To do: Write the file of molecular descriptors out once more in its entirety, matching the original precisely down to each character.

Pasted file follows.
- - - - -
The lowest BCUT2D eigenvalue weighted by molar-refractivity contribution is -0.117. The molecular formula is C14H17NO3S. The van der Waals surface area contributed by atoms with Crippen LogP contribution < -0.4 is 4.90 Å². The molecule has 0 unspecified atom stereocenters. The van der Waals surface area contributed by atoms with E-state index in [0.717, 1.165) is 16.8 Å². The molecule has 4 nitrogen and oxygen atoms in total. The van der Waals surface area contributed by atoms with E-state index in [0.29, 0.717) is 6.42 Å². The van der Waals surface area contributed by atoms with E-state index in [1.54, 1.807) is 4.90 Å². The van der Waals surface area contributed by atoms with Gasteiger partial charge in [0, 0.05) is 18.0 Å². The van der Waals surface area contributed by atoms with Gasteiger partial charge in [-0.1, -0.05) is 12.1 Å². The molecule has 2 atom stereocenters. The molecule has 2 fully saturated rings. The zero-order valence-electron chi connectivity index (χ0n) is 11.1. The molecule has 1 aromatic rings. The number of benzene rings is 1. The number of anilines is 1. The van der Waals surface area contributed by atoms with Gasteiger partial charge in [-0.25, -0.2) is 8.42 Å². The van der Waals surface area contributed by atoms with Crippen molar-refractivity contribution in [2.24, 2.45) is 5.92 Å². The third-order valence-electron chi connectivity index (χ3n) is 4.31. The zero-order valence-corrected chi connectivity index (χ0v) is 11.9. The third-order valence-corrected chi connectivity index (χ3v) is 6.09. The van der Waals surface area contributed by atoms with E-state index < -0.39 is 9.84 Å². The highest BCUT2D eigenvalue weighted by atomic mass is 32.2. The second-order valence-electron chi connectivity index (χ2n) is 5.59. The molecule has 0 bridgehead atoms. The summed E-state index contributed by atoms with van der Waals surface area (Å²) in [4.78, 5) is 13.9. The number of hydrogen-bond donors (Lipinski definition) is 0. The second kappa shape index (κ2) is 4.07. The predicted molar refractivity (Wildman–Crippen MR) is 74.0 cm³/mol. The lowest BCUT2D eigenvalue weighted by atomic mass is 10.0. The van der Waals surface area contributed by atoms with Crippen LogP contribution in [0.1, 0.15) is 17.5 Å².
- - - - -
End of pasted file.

The lowest BCUT2D eigenvalue weighted by molar-refractivity contribution is -0.117. The molecular formula is C14H17NO3S. The van der Waals surface area contributed by atoms with Crippen LogP contribution < -0.4 is 4.90 Å². The molecule has 0 unspecified atom stereocenters. The van der Waals surface area contributed by atoms with E-state index in [0.717, 1.165) is 16.8 Å². The molecule has 4 nitrogen and oxygen atoms in total. The van der Waals surface area contributed by atoms with E-state index in [0.29, 0.717) is 6.42 Å². The van der Waals surface area contributed by atoms with E-state index in [1.54, 1.807) is 4.90 Å². The van der Waals surface area contributed by atoms with Gasteiger partial charge in [0, 0.05) is 18.0 Å². The van der Waals surface area contributed by atoms with Gasteiger partial charge in [-0.1, -0.05) is 12.1 Å². The molecule has 2 atom stereocenters. The molecule has 2 fully saturated rings. The zero-order valence-electron chi connectivity index (χ0n) is 11.1. The molecule has 1 aromatic rings. The number of benzene rings is 1. The number of anilines is 1. The van der Waals surface area contributed by atoms with Gasteiger partial charge in [-0.25, -0.2) is 8.42 Å². The van der Waals surface area contributed by atoms with Crippen molar-refractivity contribution in [2.24, 2.45) is 5.92 Å². The third-order valence-electron chi connectivity index (χ3n) is 4.31. The zero-order valence-corrected chi connectivity index (χ0v) is 11.9. The third-order valence-corrected chi connectivity index (χ3v) is 6.09. The van der Waals surface area contributed by atoms with E-state index < -0.39 is 9.84 Å². The highest BCUT2D eigenvalue weighted by atomic mass is 32.2. The second-order valence-electron chi connectivity index (χ2n) is 5.59. The molecule has 0 bridgehead atoms. The summed E-state index contributed by atoms with van der Waals surface area (Å²) in [4.78, 5) is 13.9. The number of hydrogen-bond donors (Lipinski definition) is 0. The second kappa shape index (κ2) is 4.07. The predicted molar refractivity (Wildman–Crippen MR) is 74.0 cm³/mol. The lowest BCUT2D eigenvalue weighted by atomic mass is 10.0. The van der Waals surface area contributed by atoms with Crippen LogP contribution in [0.1, 0.15) is 17.5 Å².